Rob Dunlavey
May 2010
Pointy People: cars
Things with wheels: better than the domestication of fire, wheat and beer!  What better way to get around in the Crystal,Cities and environs than in a jalopy, jitney or elaborate velocipede?

Finally! I've found a use for an artifact that has enchanted me for years. It's at the MFA in Boston. Among other things, the lid of the bowl shows a man smoking a pipe riding a bicycle with a few passengers aboard. He's no ordinary mortal though. And I do love that bike and that he's smoking. A good balance wouldn't you say?
Here's the id card text:

"On the lid, Esu-his book and pipe nearby-is depicted as a bicycle rider, a signature of Arowogun's work and a reference to the role divination continues to play in modern life." source

Diviner's Bowl (opon igedeu) African, Nigeria (Yoruba peoples)
Artist: Arowogun (Areogun) of Osi-Ilorin, Nigerian (Yoruba peoples), about 1880–1956 Height: 31.11 cm (12 1/4 in.) Diameter: 29.21 cm (11 1/2 in.) Wood, pigment traces

More related drawings here:
Just playing with the basic elements of a conveyance.
in my early teens, I drew many dragsters, hot rods and souped up cars. It's fun to revisit them.
In a rust-best city
Putt-putt car
On the way to market
Pointy People
screen shot of a small portfolio of recent children's book illustrations. Below is an interactive issuu pdf.

Pointy People Portfolio by Rob Dunlavey


For Patrick
The final image. Reviewing it now, I'd tweak a few things: the position of the slide or those chains on the swings for example...
Below is the progression of sketches for this half-page editorial illustration for "Rethinking Schools" magazine which is designed by Patrick Flynn in Madison, Wisconsin. It was a bit of a toss-up but we agreed that the last sketch would work best.
The article was written by a middle school teacher who believes that the pressures of standardized testing not only cause a stultifying "teach to the test" mentality in schools and students and that, in her case, teachers that protest are sometimes punished for advocating for their students. In her case, elective classes were removed in favor of remedial reading classes.
Frank Frazetta, RIP
A giant of illustration has passed away. Perhaps you heard…
Stephen Kroninger insisted that I add some images of Frazetta's work to this post. I've done that although I felt it almost unnecessary because his work was so iconic and that his graphic fingerprints are all over any type of figurative/fantasy illustration currently being practiced. And, thinking about it a bit more, I see Frazetta as a bridge back to Wyeth and Howard Pyle and the illustrative traditions of a bygone era. But warriors, threatening or subdued aliens, ultra-feminine women, Heavy Metal, etc… Frazetta represents an almost innocent era in America: possibly, the male teen soul of the 1970's?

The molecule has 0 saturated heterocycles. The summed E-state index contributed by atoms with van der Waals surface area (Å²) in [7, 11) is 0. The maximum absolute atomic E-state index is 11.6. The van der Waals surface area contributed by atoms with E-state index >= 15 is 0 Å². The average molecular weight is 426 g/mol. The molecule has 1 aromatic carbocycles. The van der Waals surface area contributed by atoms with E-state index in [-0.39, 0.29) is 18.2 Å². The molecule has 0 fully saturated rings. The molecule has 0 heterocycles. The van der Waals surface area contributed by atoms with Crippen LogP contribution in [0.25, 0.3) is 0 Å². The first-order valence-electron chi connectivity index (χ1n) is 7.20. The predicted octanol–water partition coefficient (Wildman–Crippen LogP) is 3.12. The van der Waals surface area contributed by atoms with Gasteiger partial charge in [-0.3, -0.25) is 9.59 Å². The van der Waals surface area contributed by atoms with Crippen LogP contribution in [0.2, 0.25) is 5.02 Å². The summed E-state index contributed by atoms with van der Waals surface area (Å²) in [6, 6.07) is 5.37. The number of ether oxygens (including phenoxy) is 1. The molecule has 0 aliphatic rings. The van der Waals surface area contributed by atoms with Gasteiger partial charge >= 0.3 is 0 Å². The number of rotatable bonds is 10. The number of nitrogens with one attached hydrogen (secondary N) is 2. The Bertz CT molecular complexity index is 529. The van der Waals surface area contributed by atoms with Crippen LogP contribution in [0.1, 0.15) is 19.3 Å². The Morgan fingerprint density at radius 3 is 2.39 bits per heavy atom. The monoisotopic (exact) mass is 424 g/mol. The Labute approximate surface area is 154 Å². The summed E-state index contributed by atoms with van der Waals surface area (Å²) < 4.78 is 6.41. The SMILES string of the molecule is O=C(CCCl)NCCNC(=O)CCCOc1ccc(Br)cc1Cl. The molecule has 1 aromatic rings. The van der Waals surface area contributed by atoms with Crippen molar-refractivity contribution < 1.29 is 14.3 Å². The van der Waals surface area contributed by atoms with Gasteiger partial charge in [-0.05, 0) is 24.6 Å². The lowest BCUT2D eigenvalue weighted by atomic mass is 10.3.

As a kid in the 60's I just caught the tail end of the classic comic book heroes before they were steamrolled by Archie, Peanuts and Viet Nam and Watergate. Going out on a limb even further, Frazetta made it possible to be male teen soul in the 1970's if, for nothing else, giving us something to react against even though we hadn't discarded our fantasy selves; that was just kicking into gear!
sketchbook spreads
Had enough? Thanks for hanging in here for my indulgence.
What's going to (not what should) happen to this stuff when I kick the bucket? Why do we artists do this? 
Does it matter that I looked at some goats and tried to get their irascible contours on to a piece of paper?
Or that I just filled up a few pages with lines that pleased me? Or that I made a mess with some paint and then fixed it the only way I knew? Why bother?
Have a good day!
The Unknown Hipster meets the Artistic Enigma
I've been following the blog of illustrator Jean-Philippe Delhomme for about a year now. He's always entertaining and full of dry commentary on the New York art and fashion worlds. Yesterday's post is one of his best. In it he describes attending performance artist Marina Abramovic's current retrospective at MoMA and in particular her signature performance piece "The Artist is In".  Like any entertaining writer, he knows when to stop and as a result, I am on the edge of my seat waiting for Part 2!
Stay tuned.
The painting above is © 2010 Jean-Philippe Delhomme and used without permission from his website "The Unknown Hipster"
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